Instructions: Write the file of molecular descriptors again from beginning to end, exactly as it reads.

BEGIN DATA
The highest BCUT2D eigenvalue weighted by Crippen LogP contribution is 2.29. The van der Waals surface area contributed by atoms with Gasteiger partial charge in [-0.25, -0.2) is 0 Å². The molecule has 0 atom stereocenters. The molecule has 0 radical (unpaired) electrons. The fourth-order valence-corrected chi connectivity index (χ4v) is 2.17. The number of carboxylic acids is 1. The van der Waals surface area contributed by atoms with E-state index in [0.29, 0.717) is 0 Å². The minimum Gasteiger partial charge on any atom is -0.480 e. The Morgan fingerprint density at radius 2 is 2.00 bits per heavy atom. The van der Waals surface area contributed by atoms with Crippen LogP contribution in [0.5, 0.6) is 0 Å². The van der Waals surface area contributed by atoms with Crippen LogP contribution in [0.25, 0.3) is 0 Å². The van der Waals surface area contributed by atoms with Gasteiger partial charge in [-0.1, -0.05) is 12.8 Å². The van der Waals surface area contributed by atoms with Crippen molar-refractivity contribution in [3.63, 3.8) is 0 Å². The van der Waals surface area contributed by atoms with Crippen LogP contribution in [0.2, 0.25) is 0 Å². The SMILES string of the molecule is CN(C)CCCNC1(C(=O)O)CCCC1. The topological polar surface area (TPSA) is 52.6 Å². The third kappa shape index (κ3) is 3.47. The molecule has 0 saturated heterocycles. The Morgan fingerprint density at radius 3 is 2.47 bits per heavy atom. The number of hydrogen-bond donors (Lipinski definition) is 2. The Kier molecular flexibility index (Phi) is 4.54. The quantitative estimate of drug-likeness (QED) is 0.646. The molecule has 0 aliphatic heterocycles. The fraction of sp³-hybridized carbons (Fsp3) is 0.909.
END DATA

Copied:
The highest BCUT2D eigenvalue weighted by Crippen LogP contribution is 2.29. The van der Waals surface area contributed by atoms with Gasteiger partial charge in [-0.25, -0.2) is 0 Å². The molecule has 0 atom stereocenters. The molecule has 0 radical (unpaired) electrons. The fourth-order valence-corrected chi connectivity index (χ4v) is 2.17. The number of carboxylic acids is 1. The van der Waals surface area contributed by atoms with E-state index in [0.29, 0.717) is 0 Å². The minimum Gasteiger partial charge on any atom is -0.480 e. The Morgan fingerprint density at radius 2 is 2.00 bits per heavy atom. The van der Waals surface area contributed by atoms with Crippen LogP contribution in [0.5, 0.6) is 0 Å². The van der Waals surface area contributed by atoms with Crippen LogP contribution in [0.25, 0.3) is 0 Å². The van der Waals surface area contributed by atoms with Gasteiger partial charge in [-0.1, -0.05) is 12.8 Å². The van der Waals surface area contributed by atoms with Crippen molar-refractivity contribution in [3.63, 3.8) is 0 Å². The van der Waals surface area contributed by atoms with Crippen LogP contribution in [0.2, 0.25) is 0 Å². The SMILES string of the molecule is CN(C)CCCNC1(C(=O)O)CCCC1. The topological polar surface area (TPSA) is 52.6 Å². The third kappa shape index (κ3) is 3.47. The molecule has 0 saturated heterocycles. The Morgan fingerprint density at radius 3 is 2.47 bits per heavy atom. The number of hydrogen-bond donors (Lipinski definition) is 2. The Kier molecular flexibility index (Phi) is 4.54. The quantitative estimate of drug-likeness (QED) is 0.646. The molecule has 0 aliphatic heterocycles. The fraction of sp³-hybridized carbons (Fsp3) is 0.909.